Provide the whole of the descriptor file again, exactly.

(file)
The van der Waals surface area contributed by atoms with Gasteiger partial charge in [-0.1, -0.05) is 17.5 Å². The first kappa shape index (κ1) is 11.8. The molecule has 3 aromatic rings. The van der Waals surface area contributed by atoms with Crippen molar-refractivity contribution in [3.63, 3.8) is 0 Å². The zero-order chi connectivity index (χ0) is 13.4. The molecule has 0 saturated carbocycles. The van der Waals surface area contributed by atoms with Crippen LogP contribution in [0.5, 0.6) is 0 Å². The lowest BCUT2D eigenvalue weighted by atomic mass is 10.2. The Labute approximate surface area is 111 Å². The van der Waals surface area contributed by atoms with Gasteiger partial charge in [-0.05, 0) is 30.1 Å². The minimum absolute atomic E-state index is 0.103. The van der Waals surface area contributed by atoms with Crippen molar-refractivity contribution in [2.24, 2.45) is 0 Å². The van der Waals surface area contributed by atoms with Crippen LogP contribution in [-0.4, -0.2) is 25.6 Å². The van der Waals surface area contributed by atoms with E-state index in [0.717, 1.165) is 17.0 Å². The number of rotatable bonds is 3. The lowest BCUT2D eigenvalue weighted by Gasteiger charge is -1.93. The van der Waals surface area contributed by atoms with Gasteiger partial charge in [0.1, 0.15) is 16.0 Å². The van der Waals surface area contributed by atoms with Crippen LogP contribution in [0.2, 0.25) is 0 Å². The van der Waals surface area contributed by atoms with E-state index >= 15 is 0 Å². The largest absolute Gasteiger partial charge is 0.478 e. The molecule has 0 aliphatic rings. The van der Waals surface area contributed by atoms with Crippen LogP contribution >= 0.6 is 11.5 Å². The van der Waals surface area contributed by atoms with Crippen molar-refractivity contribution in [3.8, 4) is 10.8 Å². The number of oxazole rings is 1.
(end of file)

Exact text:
The van der Waals surface area contributed by atoms with Gasteiger partial charge in [-0.1, -0.05) is 17.5 Å². The first kappa shape index (κ1) is 11.8. The molecule has 3 aromatic rings. The van der Waals surface area contributed by atoms with Crippen molar-refractivity contribution in [3.63, 3.8) is 0 Å². The zero-order chi connectivity index (χ0) is 13.4. The molecule has 0 saturated carbocycles. The van der Waals surface area contributed by atoms with Crippen LogP contribution in [0.5, 0.6) is 0 Å². The lowest BCUT2D eigenvalue weighted by atomic mass is 10.2. The Labute approximate surface area is 111 Å². The van der Waals surface area contributed by atoms with Gasteiger partial charge in [-0.05, 0) is 30.1 Å². The minimum absolute atomic E-state index is 0.103. The van der Waals surface area contributed by atoms with Crippen molar-refractivity contribution in [2.24, 2.45) is 0 Å². The van der Waals surface area contributed by atoms with Crippen LogP contribution in [-0.4, -0.2) is 25.6 Å². The van der Waals surface area contributed by atoms with E-state index in [0.717, 1.165) is 17.0 Å². The number of rotatable bonds is 3. The lowest BCUT2D eigenvalue weighted by Gasteiger charge is -1.93. The van der Waals surface area contributed by atoms with Gasteiger partial charge in [0.1, 0.15) is 16.0 Å². The van der Waals surface area contributed by atoms with Crippen LogP contribution in [0.2, 0.25) is 0 Å². The van der Waals surface area contributed by atoms with E-state index >= 15 is 0 Å². The largest absolute Gasteiger partial charge is 0.478 e. The molecule has 0 aliphatic rings. The van der Waals surface area contributed by atoms with Crippen LogP contribution >= 0.6 is 11.5 Å². The van der Waals surface area contributed by atoms with Crippen molar-refractivity contribution in [3.8, 4) is 10.8 Å². The number of oxazole rings is 1.